On National Socialism

Author: Talcott Parsons

Publisher: Routledge

ISBN: 1351501992

Category: Political Science

Page: 366

View: 7332


During the years between the publication of the first of his two major works, The Structure of Social Action (1937), and the writing of his second, The Social System (1951), Talcott Parsons was primarily engaged in political activity through the Office of Strategic Services in its efforts to bring about the defeat of the Third Reich and to set the stage for a democratic reconstruction of postwar Germany. Beyond Parsons' analytic skills the essays reveal a dedicated liberal scholar, far removed from the stereotypes with which he came to be pilloried by later critics. The essays in this collection are the by-products of that special period of intense commitment. They reflect a single dominant theme: National Socialist Germany is seen as a tragically flawed social system but one requiring the same rigorous analysis Parsons brought to more normal and normative systems. Since virulent authoritarianism and even more virulent anti-Semitism were the dominant traits of that system as he saw it, Parsons dedicated many pages to each aspect. While he did not know the full horror of the Nazi ""war against the Jews"" he was able to develop a theoretical framework that continues to be a foundation stone for the analysis of national socialism. Gerhardt's editorial labors in the Parsons archive at Harvard have yielded nothing less than a ""new book"" by the foremost American sociological theorist of his time. This collection of both published and unpublished writings conveys Parsons' cohesive intent. To these otherwise fugitive and neglected essays Gerhardt contributes an introductory essay of her own: in part biography, in part intellectual and social history. She discovered Parsons work on National Socialism while studying his sociology of the professions and his use of medical practice to demonstrate how social science could become an antidote for fascism and authoritarianism. Uta Gerhardt is director of the Medical Sociology Unit at Justu

Sociological Constitutionalism

Author: Paul Blokker,Chris Thornhill

Publisher: Cambridge University Press

ISBN: 110850924X

Category: Law

Page: N.A

View: 9314


This landmark book provides the first systematic overview of the key scholarly contributions in an emerging field of research on constitutionalism: the sociology of constitutions. It presents chapters offering very different normative and methodological approaches to constitutions, ranging from analysis of national constitutional law, to research on transnational legal forms, to discussions of the constitutional impact of international human rights law. The book makes an important contribution to a series of wider debates - spanning constitutional law, legal theory, comparative constitutionalism, sociology, and political science - about the changing nature of constitutionalism. Researchers and students in constitutional law will gain a comprehensive appreciation of a diverse range of distinctively sociological approaches to constitutional law and an in-depth understanding of distinctive sociological dimensions of constitutions. The book offers new insights into the sources of constitutional normativity in society and it proposes different sociological methods for addressing them.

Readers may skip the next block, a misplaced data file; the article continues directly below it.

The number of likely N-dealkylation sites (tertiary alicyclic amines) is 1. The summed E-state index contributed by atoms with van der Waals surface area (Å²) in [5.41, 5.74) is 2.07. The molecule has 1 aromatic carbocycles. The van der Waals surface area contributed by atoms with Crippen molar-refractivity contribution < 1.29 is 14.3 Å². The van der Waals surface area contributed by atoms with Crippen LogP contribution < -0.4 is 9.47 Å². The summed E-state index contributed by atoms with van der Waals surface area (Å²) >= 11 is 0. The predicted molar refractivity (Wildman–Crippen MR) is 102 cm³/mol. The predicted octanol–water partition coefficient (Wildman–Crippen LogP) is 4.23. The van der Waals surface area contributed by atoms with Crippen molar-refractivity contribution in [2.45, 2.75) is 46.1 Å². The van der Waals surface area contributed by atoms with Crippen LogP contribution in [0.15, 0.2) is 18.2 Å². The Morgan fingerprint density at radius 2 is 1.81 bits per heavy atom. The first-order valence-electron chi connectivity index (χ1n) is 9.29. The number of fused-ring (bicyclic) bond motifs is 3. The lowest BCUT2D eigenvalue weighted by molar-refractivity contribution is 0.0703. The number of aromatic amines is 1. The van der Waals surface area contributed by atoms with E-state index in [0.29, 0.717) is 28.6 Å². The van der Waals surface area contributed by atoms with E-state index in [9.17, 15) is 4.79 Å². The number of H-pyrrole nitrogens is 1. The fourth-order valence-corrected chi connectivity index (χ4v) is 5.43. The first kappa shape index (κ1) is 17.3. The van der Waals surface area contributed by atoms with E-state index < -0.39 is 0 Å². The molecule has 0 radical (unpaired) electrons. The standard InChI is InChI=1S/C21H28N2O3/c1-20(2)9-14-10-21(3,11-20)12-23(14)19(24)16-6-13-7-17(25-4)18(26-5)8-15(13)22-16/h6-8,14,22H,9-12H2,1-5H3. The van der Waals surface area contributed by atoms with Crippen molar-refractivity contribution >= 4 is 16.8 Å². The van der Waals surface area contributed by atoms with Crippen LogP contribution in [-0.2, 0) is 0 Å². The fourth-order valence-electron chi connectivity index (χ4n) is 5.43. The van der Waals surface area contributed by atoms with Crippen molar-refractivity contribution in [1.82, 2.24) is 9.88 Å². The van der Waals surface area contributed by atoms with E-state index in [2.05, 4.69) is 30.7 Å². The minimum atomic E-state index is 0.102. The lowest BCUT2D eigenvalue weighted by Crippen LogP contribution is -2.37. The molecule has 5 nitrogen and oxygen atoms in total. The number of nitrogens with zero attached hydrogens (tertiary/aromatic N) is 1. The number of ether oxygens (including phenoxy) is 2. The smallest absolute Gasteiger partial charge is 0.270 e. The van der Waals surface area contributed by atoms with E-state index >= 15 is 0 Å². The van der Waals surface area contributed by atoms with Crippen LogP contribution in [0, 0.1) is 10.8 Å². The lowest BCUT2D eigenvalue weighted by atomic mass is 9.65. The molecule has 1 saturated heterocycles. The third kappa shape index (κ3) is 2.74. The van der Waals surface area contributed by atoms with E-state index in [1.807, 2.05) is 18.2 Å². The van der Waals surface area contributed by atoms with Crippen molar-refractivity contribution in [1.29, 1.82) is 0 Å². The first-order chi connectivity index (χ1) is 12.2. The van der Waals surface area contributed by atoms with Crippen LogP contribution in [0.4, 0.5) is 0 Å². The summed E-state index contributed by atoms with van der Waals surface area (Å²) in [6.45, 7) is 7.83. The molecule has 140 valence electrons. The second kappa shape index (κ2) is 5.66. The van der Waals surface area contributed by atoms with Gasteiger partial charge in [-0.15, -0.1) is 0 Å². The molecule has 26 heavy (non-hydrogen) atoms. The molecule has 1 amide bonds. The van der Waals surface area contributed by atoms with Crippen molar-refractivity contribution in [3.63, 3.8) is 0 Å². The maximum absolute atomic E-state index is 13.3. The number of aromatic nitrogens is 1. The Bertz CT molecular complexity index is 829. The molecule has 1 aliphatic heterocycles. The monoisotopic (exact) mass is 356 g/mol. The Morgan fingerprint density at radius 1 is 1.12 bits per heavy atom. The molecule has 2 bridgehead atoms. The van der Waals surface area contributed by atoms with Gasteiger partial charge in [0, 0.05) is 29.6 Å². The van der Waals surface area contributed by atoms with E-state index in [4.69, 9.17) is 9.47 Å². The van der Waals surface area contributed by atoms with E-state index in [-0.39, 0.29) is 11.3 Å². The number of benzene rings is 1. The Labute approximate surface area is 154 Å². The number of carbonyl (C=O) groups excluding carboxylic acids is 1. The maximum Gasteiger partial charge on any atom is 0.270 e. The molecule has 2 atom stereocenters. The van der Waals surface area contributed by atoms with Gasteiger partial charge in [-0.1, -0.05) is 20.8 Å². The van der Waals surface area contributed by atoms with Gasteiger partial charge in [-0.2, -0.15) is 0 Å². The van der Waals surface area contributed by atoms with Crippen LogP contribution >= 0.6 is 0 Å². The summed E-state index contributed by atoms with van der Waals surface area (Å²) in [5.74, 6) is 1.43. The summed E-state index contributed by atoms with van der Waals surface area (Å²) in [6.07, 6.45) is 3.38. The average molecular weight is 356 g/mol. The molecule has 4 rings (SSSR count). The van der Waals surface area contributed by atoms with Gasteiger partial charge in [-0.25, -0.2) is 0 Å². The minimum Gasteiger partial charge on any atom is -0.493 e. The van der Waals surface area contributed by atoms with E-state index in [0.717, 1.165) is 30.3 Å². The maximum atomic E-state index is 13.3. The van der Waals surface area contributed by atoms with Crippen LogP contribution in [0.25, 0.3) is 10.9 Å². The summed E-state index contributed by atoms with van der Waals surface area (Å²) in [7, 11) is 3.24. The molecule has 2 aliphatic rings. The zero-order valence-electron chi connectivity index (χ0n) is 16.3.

Human Nature vs. Democracy

A case for ethics and evidence in politics

Author: L. M. Auer

Publisher: BoD – Books on Demand

ISBN: 3752827998

Category: Political Science

Page: 500

View: 4930


Modern liberal democracy is praised in a universalistic Western view as the best political system and a quasi-prerequisite for full acceptance by the community of traditional hegemonial States. However, democracy is fully developed in only less than five percent of States globally, and in decline in most Western countries. In this book, democracy is presented as a political system in danger due to its intrinsic flaws and tendency to self-destruction. The major flaw is that “human nature” is not adequately considered in democracy’s conception: its citizens, “We, the people”, as individuals and as crowds, are liberated into a dangerous ideology prioritizing “freedom from society” over “membership in society” and thereby causing decline in libertinism, hedonism and polarization in divided and finally broken societies. Proposals to resolve the rapidly growing crisis include education of citizens into the ethics of reciprocal altruism, grounded in evidence from biological sciences and humanities, professionalization of politics, and a fundamental change of politics towards evidence-based decision-making, thus ending politicking, politicians' personality affairs, and the cold war of political parties, the representative of class warfare in the sheep-skin of “interest-group pluralism”. The author uses his background in human biology and psychology to discuss the relevance of philosophical and politological issues around democracy raised in past and recent literature, and to highlight the prospects of using scientific knowledge for evidence-based socialization of the "human factor".